Like many of you, I have been pushing through these never ending months. The good news is I am feeling like these rocky roads of life are coming to an end! I finally see hope and somehow find bursts of energy to keep chugging along. Although there has been so much to share, it has been a while since I last uploaded a blog post to the website. It was hard to get myself to write and share my recent experiences during the time leading to the anniversary of the passing of my mother last month.
Last year this time, I was going through the process of grief. It was incredibly difficult as we navigated these emotions alone without our close family members. The pain and emptiness is still very present. I am still heart-broken, but I have learned to numb the pain with the wonderful memories I created with my mother, especially in the last three years.
Grief didn’t come alone. Living in a busy and transited city, I also contracted COVID-19 during the beginning of the pandemic. To this day, I don’t know how I got the virus. Our family was very cautious, we were in quarantine, groceries were delivered, no outside visitors were allowed and we were disinfecting everything. During the time I was sick with COVID-19, the symptoms were aligned with everyones elses - muscle aches, fever, nausea, and mild shortness of breath. I actually didn’t know I was fighting Covid since those are symptoms that arise often when I get the common cold. It wasn’t until my mother was very ill and tested positive to COVID-19 that I knew I had overcome it . Not knowing I had COVID-19 probably helped me alot in my recovery otherwise I would have panicked. It took about 7 days for me to feel better and although I felt terrible, I was lucky it was one of the mild cases. Every member of our family got sick, including my 13 year old son.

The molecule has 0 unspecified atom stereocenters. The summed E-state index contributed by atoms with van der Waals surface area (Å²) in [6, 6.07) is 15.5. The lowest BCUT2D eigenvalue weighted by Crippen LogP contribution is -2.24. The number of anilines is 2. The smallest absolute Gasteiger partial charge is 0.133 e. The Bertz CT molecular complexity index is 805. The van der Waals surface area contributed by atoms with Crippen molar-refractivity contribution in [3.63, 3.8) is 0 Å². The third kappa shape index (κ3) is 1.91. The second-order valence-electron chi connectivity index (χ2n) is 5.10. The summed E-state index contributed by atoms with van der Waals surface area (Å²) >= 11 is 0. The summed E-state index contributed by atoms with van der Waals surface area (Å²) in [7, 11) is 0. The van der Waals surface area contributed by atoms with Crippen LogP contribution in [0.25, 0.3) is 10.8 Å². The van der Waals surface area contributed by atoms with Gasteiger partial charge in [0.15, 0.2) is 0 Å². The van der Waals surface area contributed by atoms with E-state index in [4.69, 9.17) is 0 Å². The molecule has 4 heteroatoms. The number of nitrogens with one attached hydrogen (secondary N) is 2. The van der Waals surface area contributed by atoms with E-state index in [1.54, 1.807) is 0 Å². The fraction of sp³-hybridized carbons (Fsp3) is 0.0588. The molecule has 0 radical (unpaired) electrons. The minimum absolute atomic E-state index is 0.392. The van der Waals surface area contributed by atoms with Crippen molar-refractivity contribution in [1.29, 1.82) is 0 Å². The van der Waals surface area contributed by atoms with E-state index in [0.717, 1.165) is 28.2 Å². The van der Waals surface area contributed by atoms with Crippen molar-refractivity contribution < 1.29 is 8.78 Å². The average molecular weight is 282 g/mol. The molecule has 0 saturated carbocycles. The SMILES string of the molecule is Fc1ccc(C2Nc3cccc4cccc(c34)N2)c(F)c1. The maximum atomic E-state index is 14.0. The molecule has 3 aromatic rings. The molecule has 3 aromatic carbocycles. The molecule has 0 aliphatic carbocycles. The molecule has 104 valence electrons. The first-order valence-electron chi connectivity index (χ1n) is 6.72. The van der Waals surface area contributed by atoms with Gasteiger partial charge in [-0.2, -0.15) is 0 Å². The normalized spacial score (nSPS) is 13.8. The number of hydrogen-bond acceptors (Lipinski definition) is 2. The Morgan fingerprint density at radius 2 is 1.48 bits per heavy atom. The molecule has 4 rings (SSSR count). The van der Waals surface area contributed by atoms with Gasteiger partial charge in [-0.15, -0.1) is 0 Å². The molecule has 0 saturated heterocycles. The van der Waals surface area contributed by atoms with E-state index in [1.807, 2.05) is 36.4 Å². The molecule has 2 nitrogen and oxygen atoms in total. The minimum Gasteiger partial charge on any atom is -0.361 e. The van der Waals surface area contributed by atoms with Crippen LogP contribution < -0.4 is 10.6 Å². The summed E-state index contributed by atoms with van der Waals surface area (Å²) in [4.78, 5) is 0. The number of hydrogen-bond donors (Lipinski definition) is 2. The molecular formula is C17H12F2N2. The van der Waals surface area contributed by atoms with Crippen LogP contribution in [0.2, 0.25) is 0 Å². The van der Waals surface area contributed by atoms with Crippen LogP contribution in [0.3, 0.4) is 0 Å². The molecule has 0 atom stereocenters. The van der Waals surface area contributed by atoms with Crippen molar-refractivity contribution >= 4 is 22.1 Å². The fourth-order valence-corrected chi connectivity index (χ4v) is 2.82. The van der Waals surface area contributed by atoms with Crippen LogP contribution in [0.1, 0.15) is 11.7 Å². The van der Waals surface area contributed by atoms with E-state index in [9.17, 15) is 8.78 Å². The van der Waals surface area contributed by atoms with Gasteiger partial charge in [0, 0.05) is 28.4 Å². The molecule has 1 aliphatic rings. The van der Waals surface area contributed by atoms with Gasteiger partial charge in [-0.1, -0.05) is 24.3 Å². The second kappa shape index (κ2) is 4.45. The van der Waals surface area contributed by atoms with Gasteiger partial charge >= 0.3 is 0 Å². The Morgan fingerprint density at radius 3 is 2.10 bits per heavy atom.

Grief and COVID-19 came to me full force and they were not a good pair together. They have physically affected me so much and this past year has been a huge struggle. When I thought I was done with COVID and only dealing with grief, my body went into havoc and Scleroderma flared up every possible symptom I have had in the past. In my Scleroderma world everything was pretty stable prior to COVID. I thought it was a phase and that it would be over in no time. Well, I was wrong. Since June 2020, I have been trying to stay afloat. GERDS came back full force, my blood pressure was uncontrollable and my skin as well as my muscles were tighter than ever. The most concerning thing was my ability to walk from the living room to the bedroom without feeling extremely exhausted. I went out one day and I couldn’t even walk to the corner of the block. At that moment, I realized something really serious was happening. I could see my neck vein visibly pounding up through my neck while in a resting position. After visiting my cardiologist, getting a chest CAT scan, an echocardiogram and blood work, everything indicated that the pulmonary hypertension numbers were progressing. The number was really high and I had fluid around my heart. I refused to get admitted to the hospital even when the cardiologist recommended an IV therapy as soon as possible to control the pressure and help stop the progression. My right heart valve was failing, but I wasn't ready to surrender. Although it wasn't the most effective decision in my situation, I decided on increasing my medication dosage and I added a new medication to my pulmonary hypertension treatment.
I knew that medicine would somewhat help me, but I also recognized that I was also buried in grief and needed to come out from there if I really wanted to improve. It might sound silly but I knew that I could halt the progression of anything that was happening to my body. I knew I had to change the “new” lifestyle that I had adopted during the pandemic lockdown and grief process. I had not walked outside my apartment for months. I was only moving from my favorite couch spot to my bedroom or bedroom to my couch spot. My usual fresh meals were now more processed foods than fresh. My stretching routine was no longer done. Basically, I was just letting Scleroderma and grief take over day by day. And, if you are familiar with Scleroderma, you would know that you can not stop moving your body or you will literally stiffen your organs and skin.
So, If you are going through COVID-19, are a COVID-19 long hauler and/or going through a tough grief process, I recommend you to reassess your “new” lifestyle that you have adopted during the past year. Some of those new habits can be causing some damage physically and emotionally. By reassessing, I realized how much I lost and continued to lose during this time. It was time to take control and now I am on my way to healing.